As the contentious budget season draws to a close, Democratic lawmakers in both houses Monday will attempt to override the governor’s recent veto of the so-called “millionaire’s tax.”
The bill, which would increase taxes on income over $1 million per year, was passed in party-line votes by both houses on May 20. But minutes later, Republican Gov. Chris Christie vetoed the measure as promised, telling reporters “more and more people have left the state and continue to leave the state because of the tax situation.”
Democratic leaders say the tax comes down to simple math: raise taxes on 16,000 residents to help out 600,000.
“Nothing is more important to Democrats than protecting our most vulnerable senior citizens who are struggling to pay their property taxes and keep their homes,” said Assembly Speaker Sheila Y. Oliver (D-East Orange) in a statement. “Unfortunately, Republicans sided with millionaires over senior citizens, but it’s important to give them one more chance to correct their mistake.
But despite Monday’s dramatic display from Democratic leaders, the party likely does not have the votes necessary to override the veto. The Assembly will vote first and Democrats would need 54 votes – including seven Republicans – to override. If successful, the Senate would take up the charge, needing four Republicans to join them for the override to succeed.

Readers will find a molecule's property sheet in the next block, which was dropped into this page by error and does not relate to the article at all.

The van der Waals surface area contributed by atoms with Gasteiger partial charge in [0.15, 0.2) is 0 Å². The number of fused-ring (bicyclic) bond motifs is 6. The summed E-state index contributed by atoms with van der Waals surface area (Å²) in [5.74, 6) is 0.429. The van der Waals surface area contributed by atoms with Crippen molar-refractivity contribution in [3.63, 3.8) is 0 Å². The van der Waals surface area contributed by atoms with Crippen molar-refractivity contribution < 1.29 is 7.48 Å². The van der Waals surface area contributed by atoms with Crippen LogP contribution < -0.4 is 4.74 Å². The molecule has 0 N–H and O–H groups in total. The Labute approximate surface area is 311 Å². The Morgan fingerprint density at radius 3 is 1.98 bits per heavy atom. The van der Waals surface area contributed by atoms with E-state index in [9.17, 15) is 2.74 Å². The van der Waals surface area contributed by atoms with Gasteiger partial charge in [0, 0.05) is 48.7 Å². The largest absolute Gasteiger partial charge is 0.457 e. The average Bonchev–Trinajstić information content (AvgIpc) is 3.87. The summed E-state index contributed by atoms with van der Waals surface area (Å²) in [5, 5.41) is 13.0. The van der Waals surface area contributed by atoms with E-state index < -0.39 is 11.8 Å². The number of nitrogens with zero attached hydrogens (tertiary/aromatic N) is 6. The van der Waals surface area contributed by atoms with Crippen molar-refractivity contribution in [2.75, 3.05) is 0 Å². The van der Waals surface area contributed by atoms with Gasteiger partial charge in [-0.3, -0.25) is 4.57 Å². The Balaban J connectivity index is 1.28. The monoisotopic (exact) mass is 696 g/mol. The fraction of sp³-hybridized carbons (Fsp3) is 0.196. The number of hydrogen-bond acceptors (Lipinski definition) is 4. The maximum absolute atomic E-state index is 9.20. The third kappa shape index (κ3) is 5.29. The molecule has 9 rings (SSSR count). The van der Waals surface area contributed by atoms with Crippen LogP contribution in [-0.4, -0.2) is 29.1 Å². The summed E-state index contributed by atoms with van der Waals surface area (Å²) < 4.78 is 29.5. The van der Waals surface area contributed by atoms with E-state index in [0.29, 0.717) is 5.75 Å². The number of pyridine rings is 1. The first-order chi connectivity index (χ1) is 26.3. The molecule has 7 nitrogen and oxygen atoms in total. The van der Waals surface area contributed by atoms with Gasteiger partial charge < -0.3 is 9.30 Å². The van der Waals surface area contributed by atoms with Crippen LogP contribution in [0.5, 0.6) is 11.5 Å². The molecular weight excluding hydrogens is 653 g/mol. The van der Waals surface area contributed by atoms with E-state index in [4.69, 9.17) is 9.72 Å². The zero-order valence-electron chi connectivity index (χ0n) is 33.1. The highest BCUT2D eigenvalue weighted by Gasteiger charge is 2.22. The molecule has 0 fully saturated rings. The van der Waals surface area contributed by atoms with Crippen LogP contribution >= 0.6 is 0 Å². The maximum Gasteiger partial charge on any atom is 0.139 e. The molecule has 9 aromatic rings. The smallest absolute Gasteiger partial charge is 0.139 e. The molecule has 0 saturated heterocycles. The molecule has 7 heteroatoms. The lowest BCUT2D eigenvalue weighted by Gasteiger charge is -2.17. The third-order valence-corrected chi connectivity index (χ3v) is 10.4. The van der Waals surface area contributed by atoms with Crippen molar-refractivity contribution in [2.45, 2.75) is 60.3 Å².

And while Republicans openly scoffed at the override effort saying it will do little but force Democrats to vote to raise taxes yet again, even some Democrats said the vote was a waste of time.
“There’s nothing to the vote,” said state Sen. Ronald L. Rice (D-Newark). “We don’t have enough votes and the Republicans aren’t going to vote for it, obviously. It’s more show than anything else. It will all get debated, and then it will just die. Then they’ll start working with the governor.”
The one-year tax increase would apply to some 16,000 state residents and according to estimates would raise about $630 million. Democrats say that money should be used to restore property tax rebates to 600,000 senior citizens and disabled residents.
Republicans argue the tax would continue to drive out already overburdened residents and would continue to hammer the economy during and already harsh fiscal climate.
Democrats are determined to make Republicans own the governor’s budget and the program cuts it contains. The override vote will force GOP lawmakers to support those cuts one more time. The issue is sure to show up in campaign spots this fall when Republican State Sen. Tom Goodwin (R-Hamilton) takes on Democratic Assemblywoman Linda Greenstein (D-Plainsboro) in a special election for Goodwin’s 14th District seat. The 14th is heavily populated with state workers, who have been vocal in their criticism of Christie’s spending plan.